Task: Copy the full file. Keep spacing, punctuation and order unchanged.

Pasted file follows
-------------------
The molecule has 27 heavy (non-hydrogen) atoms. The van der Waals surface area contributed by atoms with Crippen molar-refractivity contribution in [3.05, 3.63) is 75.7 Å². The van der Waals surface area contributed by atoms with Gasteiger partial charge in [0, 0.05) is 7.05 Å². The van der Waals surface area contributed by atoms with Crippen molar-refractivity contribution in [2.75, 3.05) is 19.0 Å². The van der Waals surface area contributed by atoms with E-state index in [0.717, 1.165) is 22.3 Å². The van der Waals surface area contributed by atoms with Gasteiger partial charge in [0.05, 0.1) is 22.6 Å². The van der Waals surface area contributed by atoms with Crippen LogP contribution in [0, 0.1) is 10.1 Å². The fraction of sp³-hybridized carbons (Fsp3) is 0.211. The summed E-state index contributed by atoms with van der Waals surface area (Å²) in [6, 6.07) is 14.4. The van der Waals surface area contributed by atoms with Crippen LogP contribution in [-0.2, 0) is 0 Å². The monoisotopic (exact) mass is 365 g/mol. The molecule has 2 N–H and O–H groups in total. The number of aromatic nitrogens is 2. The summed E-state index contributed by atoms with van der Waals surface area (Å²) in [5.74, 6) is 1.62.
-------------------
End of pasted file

The molecule has 27 heavy (non-hydrogen) atoms. The van der Waals surface area contributed by atoms with Crippen molar-refractivity contribution in [3.05, 3.63) is 75.7 Å². The van der Waals surface area contributed by atoms with Gasteiger partial charge in [0, 0.05) is 7.05 Å². The van der Waals surface area contributed by atoms with Crippen molar-refractivity contribution in [2.75, 3.05) is 19.0 Å². The van der Waals surface area contributed by atoms with E-state index in [0.717, 1.165) is 22.3 Å². The van der Waals surface area contributed by atoms with Gasteiger partial charge in [0.05, 0.1) is 22.6 Å². The van der Waals surface area contributed by atoms with Crippen LogP contribution in [0, 0.1) is 10.1 Å². The fraction of sp³-hybridized carbons (Fsp3) is 0.211. The summed E-state index contributed by atoms with van der Waals surface area (Å²) in [6, 6.07) is 14.4. The van der Waals surface area contributed by atoms with Crippen LogP contribution in [-0.2, 0) is 0 Å². The monoisotopic (exact) mass is 365 g/mol. The molecule has 2 N–H and O–H groups in total. The number of aromatic nitrogens is 2. The summed E-state index contributed by atoms with van der Waals surface area (Å²) in [5.74, 6) is 1.62.